this.SuspendLayout();            // don't update screen

    for( int i = 0; i < 3 ; i++)        // start filling the top row first
        for( int k = 0; k < 3; k++ )    // march across...
        {
            locX = sizeX * k; 
            locY = sizeY * i;
            _buttonArray[arrayIndex].Location = new Point(locX, locY );
            _buttonArray[arrayIndex].Size = buttonSize;
            arrayIndex++;
        }
    this.ResumeLayout();
}

The paint handler resizes the squares to fully occupy the size of the control. By taking the Width and Size properties and dividing them by three, the squares can be evenly sized and distributed. Once the optimal size is determined, a Size object is created to represent the dimension of all the squares. The location for the buttons is calculated by multiplying the loop variables -- and these are used to create a Point().

Before starting to draw the buttons on the screen, the method SuspendLayout() is invoked to delay writing changes to the screen. In the loop, we walk through the array -- painting the squares on the screen. Once done, ResumeLayout() is called and the output is flushed to the screen. 

To trigger a manual redraw of the screen, the function Invalidate() is called. If called without any arguments, this redraws the complete window/control area. (Note, there is a way to increase the granularity of the areas to be repainted using Invalidate() – which can be another subject of another article.)  Once the Paint handler has been written, it becomes easy to handle the Resize event with a simple event handler that just calls the Invalidate() method to force a redraw (re-Paint) the control’s area. 

private void ReSizeHandler(object sender, System.EventArgs e)
{
    this.Invalidate(); // need to trigger Paint event to resize squares
}

The TicTacToeGame control extends each of the TicTacTocControl’s Click event. As this is added after the Click event handler is added, this is called after it. The code for the handler is below.

private void ClickHandler(object sender, System.EventArgs e)
{
    TicTacToeControl tempButton = (TicTacToeControl)sender;
            
    if( TicTacToeUtils.HasError())// check error handler in TicTacToeUtils
        return;

    try
    {
        if( this._isGameOver )
            throw new XYSquareControlException(TicTacToeUtils.GameOver);
    }
    catch (XYSquareControlException ) 
    {
        MessageBox.Show(
            TicTacToeUtils.ErrorMessage(TicTacToeUtils.GetError()),
            "ERROR",
            MessageBoxButtons.OK);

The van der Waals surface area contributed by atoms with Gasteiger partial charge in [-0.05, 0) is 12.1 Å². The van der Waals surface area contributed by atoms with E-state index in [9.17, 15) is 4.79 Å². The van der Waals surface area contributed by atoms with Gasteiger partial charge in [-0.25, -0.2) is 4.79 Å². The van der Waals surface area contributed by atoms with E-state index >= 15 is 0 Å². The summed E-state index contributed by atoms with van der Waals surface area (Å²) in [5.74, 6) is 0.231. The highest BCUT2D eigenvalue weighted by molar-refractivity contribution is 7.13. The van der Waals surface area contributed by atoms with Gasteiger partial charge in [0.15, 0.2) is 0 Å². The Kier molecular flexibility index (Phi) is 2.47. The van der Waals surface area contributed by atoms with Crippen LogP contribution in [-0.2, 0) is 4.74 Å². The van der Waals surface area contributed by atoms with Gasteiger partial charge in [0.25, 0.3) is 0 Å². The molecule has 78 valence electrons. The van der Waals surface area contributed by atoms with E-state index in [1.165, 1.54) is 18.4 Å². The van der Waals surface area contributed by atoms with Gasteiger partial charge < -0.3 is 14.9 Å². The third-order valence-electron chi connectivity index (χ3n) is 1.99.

return;
    }

    if( this._isX )    // put the character in the Text property
        tempButton.Text = "X";
    else
        tempButton.Text = "O";

    this._isX = !this._isX;    // prepare for next character

    // returns true if game over
    this._isGameOver = CheckAndProcessWinner(_buttonArray );  
    return;
}

The code for the CheckAndProcessWinner() method checks to see if there is a winner and if there is a winner the font and color changes according to winnerBackColor and winnerFont in the TicTacToeUtils. If there is a winner, CheckAndProcessWinner() returns true – otherwise false. This is discussed in more detail in the earlier article.

Adding the Control to the Toolbox

Once the TicTacToe control is successfully compiled, it can be added to the Toolbox. To do this:

  1. Go to the project tictactoeWinControl.

  2. Open the Windows Form.

  3. Right click on the Windows Forms top caption.

  4. Two tabs will appear, COM Components and .NET Framework Components. Select the .NET Framework Components tab.

  5. The following screen will appear.

  6. Select the Browse… button and find the dll in the …\TicTacToeWinControl\Bin\Debug directory. Select the TicTacToeControl.dll and click on the Open button.

  7. This will display the following screen. You should consider unchecking the old versions – just to be sure.

  8. After clicking on OK, the button will appear at the end of the Toolbox. If you want them to appear higher on the Tool Bar, it can be dragged upward.

Making the Tic-Tac-Toe Game

In the project tictactoeWinControl:
  1. Select and drag two TicTacToeGame controls onto the screen. 
  2. Select and drag to buttons under the TicTacToeGame controls and set the Text properties for each to New Game.

The screen should look like:

All that is required to play the two games is to call the NewGame() method of the TicTacToeGame control from the “Play Game” buttons. An example is below.

private void butPlayControl_Click(object sender, System.EventArgs e)
{
    ticTacToeGame2.NewGame();
}

There is still some work to do – like printing, automatic adjustment of the fonts, menus, configuration save/restore and automatic play (1 or 2 player) just to name a few. But the bells and whistles will have to wait…

License

This article has no explicit license attached to it but may contain usage terms in the article text or the download files themselves. If in doubt please contact the author via the discussion board below.

A list of licenses authors might use can be found here

About the Author

Grant Richard
Web Developer
United States United States
No Biography provided

Comments and Discussions

 
GeneralHi There Pinmemberflavio.rodriguez31-Aug-07 20:43